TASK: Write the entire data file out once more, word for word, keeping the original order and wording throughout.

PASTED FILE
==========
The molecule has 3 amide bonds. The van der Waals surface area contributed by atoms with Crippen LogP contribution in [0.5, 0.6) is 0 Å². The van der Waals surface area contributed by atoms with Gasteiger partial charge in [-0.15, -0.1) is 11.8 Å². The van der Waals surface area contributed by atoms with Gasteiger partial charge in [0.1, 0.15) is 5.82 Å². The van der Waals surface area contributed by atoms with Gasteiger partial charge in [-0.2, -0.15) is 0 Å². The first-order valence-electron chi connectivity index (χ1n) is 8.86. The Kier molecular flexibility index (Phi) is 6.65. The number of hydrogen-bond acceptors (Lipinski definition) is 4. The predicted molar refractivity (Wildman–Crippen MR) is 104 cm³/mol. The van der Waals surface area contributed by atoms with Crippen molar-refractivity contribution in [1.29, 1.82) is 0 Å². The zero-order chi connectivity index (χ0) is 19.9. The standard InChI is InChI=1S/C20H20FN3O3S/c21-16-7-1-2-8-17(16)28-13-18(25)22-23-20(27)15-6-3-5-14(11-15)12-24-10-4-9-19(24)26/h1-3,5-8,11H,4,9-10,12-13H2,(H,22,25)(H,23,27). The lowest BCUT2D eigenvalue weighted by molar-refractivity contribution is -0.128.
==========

The molecule has 3 amide bonds. The van der Waals surface area contributed by atoms with Crippen LogP contribution in [0.5, 0.6) is 0 Å². The van der Waals surface area contributed by atoms with Gasteiger partial charge in [-0.15, -0.1) is 11.8 Å². The van der Waals surface area contributed by atoms with Gasteiger partial charge in [0.1, 0.15) is 5.82 Å². The van der Waals surface area contributed by atoms with Gasteiger partial charge in [-0.2, -0.15) is 0 Å². The first-order valence-electron chi connectivity index (χ1n) is 8.86. The Kier molecular flexibility index (Phi) is 6.65. The number of hydrogen-bond acceptors (Lipinski definition) is 4. The predicted molar refractivity (Wildman–Crippen MR) is 104 cm³/mol. The van der Waals surface area contributed by atoms with Crippen molar-refractivity contribution in [1.29, 1.82) is 0 Å². The zero-order chi connectivity index (χ0) is 19.9. The standard InChI is InChI=1S/C20H20FN3O3S/c21-16-7-1-2-8-17(16)28-13-18(25)22-23-20(27)15-6-3-5-14(11-15)12-24-10-4-9-19(24)26/h1-3,5-8,11H,4,9-10,12-13H2,(H,22,25)(H,23,27). The lowest BCUT2D eigenvalue weighted by molar-refractivity contribution is -0.128.